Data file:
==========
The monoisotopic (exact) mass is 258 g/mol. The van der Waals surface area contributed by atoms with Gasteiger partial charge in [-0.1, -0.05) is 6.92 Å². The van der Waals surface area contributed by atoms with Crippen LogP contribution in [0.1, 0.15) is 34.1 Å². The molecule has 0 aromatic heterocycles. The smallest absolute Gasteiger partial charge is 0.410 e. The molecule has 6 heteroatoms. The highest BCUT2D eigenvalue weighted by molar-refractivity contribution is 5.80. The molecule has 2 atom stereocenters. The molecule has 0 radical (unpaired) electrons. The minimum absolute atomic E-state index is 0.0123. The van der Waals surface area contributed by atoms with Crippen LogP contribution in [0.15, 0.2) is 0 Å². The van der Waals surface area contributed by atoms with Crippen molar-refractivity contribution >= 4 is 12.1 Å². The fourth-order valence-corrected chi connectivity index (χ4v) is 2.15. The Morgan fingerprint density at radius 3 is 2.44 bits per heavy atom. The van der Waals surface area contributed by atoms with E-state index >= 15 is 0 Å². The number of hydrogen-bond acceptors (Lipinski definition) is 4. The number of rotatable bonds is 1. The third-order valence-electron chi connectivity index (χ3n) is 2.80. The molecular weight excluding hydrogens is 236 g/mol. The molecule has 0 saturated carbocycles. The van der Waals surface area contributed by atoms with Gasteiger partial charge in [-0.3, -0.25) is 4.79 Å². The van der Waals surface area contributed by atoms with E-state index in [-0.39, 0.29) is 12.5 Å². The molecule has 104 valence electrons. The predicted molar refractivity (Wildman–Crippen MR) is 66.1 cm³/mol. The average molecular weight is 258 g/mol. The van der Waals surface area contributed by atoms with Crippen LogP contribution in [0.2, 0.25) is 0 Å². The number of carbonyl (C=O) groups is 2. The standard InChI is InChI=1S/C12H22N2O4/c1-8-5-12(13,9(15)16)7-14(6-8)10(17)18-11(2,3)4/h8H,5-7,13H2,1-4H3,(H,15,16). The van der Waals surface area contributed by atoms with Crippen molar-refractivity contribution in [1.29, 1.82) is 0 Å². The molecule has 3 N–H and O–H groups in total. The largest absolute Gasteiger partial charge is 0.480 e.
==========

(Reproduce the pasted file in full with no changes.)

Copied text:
The monoisotopic (exact) mass is 258 g/mol. The van der Waals surface area contributed by atoms with Gasteiger partial charge in [-0.1, -0.05) is 6.92 Å². The van der Waals surface area contributed by atoms with Crippen LogP contribution in [0.1, 0.15) is 34.1 Å². The molecule has 0 aromatic heterocycles. The smallest absolute Gasteiger partial charge is 0.410 e. The molecule has 6 heteroatoms. The highest BCUT2D eigenvalue weighted by molar-refractivity contribution is 5.80. The molecule has 2 atom stereocenters. The molecule has 0 radical (unpaired) electrons. The minimum absolute atomic E-state index is 0.0123. The van der Waals surface area contributed by atoms with Crippen LogP contribution in [0.15, 0.2) is 0 Å². The van der Waals surface area contributed by atoms with Crippen molar-refractivity contribution >= 4 is 12.1 Å². The fourth-order valence-corrected chi connectivity index (χ4v) is 2.15. The Morgan fingerprint density at radius 3 is 2.44 bits per heavy atom. The van der Waals surface area contributed by atoms with E-state index >= 15 is 0 Å². The number of hydrogen-bond acceptors (Lipinski definition) is 4. The number of rotatable bonds is 1. The third-order valence-electron chi connectivity index (χ3n) is 2.80. The molecular weight excluding hydrogens is 236 g/mol. The molecule has 0 saturated carbocycles. The van der Waals surface area contributed by atoms with Gasteiger partial charge in [-0.3, -0.25) is 4.79 Å². The van der Waals surface area contributed by atoms with E-state index in [-0.39, 0.29) is 12.5 Å². The molecule has 104 valence electrons. The predicted molar refractivity (Wildman–Crippen MR) is 66.1 cm³/mol. The average molecular weight is 258 g/mol. The van der Waals surface area contributed by atoms with Crippen LogP contribution in [0.2, 0.25) is 0 Å². The number of carbonyl (C=O) groups is 2. The standard InChI is InChI=1S/C12H22N2O4/c1-8-5-12(13,9(15)16)7-14(6-8)10(17)18-11(2,3)4/h8H,5-7,13H2,1-4H3,(H,15,16). The van der Waals surface area contributed by atoms with Crippen molar-refractivity contribution in [1.29, 1.82) is 0 Å². The molecule has 3 N–H and O–H groups in total. The largest absolute Gasteiger partial charge is 0.480 e.